(Extra points for your colorful descriptions and the mention of classic literature. :D )

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 But, then DD had a surge of unrelated anxiety and out of all that, she also admitted that she felt that homeschooling was so much harder than public school (and, well, it is!! It's intentional!). She's frustrated that she's doing pre-algebra already and none of her friends are (especially her best friend who attends public school). 

 

 

There are other math you can do in the mean time that don't have the prealgebra label on it. Looking back, I think we over prepared for prealgebra.

e.g.

MEP

MathCounts

MOEMS  (we do the samples and the problem of the month)

Math Kangaroo (Canadian because they are more generous with free past year papers)

 

My 5th grader is still asleep :lol:

 

 

...

 

I wish I would have been more open to math supplements. We had always done at least two math programs up until that point, but somehow I got it into my mind (think Don Quixote here...) that there was something particularly valiant about not only using AoPS, but using it without supplements!

 

I had to still supplement for AoPS. Firstly to fulfill California standards requirements when we were under the public charter and secondly because of my kids science interest.  Middle school level onwards, math and science become co-dependent for us.

 

There are people on this board that use AoPS without supplements but we always have to adapt to the kids in front of us :)

 

ETA:

Math held back Physics so we didn't follow the AoPS suggested sequence but just take chapters from other books as needed.

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  Middle school level onwards, math and science become co-dependent for us.

 

This is another reason we left AoPS. Math was starting to hold back her science, which is a no no here. There was no need to struggle with a math program for the sake of struggling. She just wanted to be able to get through math to get to science. She wants to linger in the science, not the math. Math is a tool for her -- not a passion. Before anyone cries foul, she has a non-STEM science focus. (Although even my STEM dh found it not necessary. Is math necessary? Yes. AoPS? No.)

 

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There are other math you can do in the mean time that don't have the prealgebra label on it. Looking back, I think we over prepared for prealgebra.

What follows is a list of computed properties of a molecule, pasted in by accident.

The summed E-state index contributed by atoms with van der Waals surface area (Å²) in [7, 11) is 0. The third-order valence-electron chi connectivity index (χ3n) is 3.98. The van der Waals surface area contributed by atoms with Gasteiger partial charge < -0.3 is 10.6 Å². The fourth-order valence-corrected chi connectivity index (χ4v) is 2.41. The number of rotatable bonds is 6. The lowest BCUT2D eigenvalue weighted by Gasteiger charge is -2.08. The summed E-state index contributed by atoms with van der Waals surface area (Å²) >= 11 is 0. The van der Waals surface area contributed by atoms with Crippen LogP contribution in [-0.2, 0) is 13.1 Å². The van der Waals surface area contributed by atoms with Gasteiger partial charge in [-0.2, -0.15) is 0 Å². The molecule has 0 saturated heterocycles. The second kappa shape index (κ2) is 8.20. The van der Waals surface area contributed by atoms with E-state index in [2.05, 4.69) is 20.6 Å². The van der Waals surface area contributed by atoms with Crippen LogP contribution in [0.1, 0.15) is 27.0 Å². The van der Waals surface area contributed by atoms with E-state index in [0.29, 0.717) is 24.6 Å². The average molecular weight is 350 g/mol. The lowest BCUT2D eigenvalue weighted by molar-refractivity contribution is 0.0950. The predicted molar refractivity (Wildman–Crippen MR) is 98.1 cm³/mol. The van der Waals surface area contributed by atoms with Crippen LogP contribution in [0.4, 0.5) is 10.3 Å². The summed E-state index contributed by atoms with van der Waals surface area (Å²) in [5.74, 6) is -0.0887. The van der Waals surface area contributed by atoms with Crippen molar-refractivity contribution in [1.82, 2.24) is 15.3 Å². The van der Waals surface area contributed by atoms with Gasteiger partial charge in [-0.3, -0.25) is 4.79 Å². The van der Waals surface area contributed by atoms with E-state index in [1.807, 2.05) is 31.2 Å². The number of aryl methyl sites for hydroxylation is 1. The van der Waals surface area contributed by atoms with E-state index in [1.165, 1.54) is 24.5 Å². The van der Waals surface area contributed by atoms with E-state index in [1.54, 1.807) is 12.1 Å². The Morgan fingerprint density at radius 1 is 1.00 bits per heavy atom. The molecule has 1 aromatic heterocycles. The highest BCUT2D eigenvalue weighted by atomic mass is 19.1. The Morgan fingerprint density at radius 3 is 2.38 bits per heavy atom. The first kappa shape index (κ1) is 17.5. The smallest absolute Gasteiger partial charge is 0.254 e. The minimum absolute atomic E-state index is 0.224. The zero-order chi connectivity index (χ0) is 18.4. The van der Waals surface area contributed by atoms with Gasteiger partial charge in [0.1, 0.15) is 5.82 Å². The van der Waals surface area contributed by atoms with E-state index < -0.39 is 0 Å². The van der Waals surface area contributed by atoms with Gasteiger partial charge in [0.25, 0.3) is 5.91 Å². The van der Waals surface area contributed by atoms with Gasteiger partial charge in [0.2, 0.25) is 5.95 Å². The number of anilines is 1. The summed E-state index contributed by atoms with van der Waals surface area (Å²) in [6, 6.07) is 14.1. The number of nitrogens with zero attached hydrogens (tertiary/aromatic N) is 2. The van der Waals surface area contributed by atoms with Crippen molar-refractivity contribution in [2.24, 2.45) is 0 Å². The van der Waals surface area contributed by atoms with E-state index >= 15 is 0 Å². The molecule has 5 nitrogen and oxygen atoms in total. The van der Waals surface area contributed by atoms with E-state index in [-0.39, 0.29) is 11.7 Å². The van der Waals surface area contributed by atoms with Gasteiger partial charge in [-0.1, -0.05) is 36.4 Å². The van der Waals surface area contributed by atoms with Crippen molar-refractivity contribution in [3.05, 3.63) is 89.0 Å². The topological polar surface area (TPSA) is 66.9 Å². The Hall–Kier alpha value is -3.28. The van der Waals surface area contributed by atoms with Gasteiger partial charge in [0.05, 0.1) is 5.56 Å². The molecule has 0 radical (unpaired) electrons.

e.g.

MEP

MathCounts

MOEMS  (we do the samples and the problem of the month)

Math Kangaroo (Canadian because they are more generous with free past year papers)

 

My 5th grader is still asleep :lol:

 

 

 

I had to still supplement for AoPS. Firstly to fulfill California standards requirements when we were under the public charter and secondly because of my kids science interest.  Middle school level onwards, math and science become co-dependent for us.

 

There are people on this board that use AoPS without supplements but we always have to adapt to the kids in front of us :)

 

Yes, I have a ton of other supplements that we're using, doing more word problems, etc. We tend to do this a lot in our math learning where we step back and do other things. We are not hurting for stuff, and it's not her skills that need practice.. it's her unrelated anxieties and emotions. So, math can just be fun for a while.

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What a hoot to find this 'old' thread on top today. 


 


I'm convinced the combo of pre alg methods helped dd adequately prepare for her current algebra 1 class this year at her public school.  She enjoys helping the students at her table and considers it her favorite class.  I wish she had more practice problems to work on at home -- so I recently registered her for Alcumus.  I almost have her talked in to working through some of aops intro to alg. 


 


Her teacher emailed me this week:


"Abi is typically the student who jumps right into the problems and completes them before the rest of the class!"   


 


Thanks for reviving this thread.  I love reading how everyone is doing these days. :)  


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Ah, well, I feel like you all have passed the baton to the current generation of fence straddlers. We completed the first chapter of AoPS pre-algebra along with Lial's, and it went pretty well. But, then DD had a surge of unrelated anxiety and out of all that, she also admitted that she felt that homeschooling was so much harder than public school (and, well, it is!! It's intentional!). She's frustrated that she's doing pre-algebra already and none of her friends are (especially her best friend who attends public school). 

 

This was a big struggle for me because she really is ready to move ahead skill wise, but it's clear that she isn't emotionally. So, we backed away again (as is our nature with math), and she is almost done with Ko's Journey, she read and worked through more Danica McKellar again, read Al & Gebra, doing some more Hands on Equations. BA 4D is coming out again soon so that will be a nice, relaxing review for her. So, living and random math for fun it is again for us the rest of the year.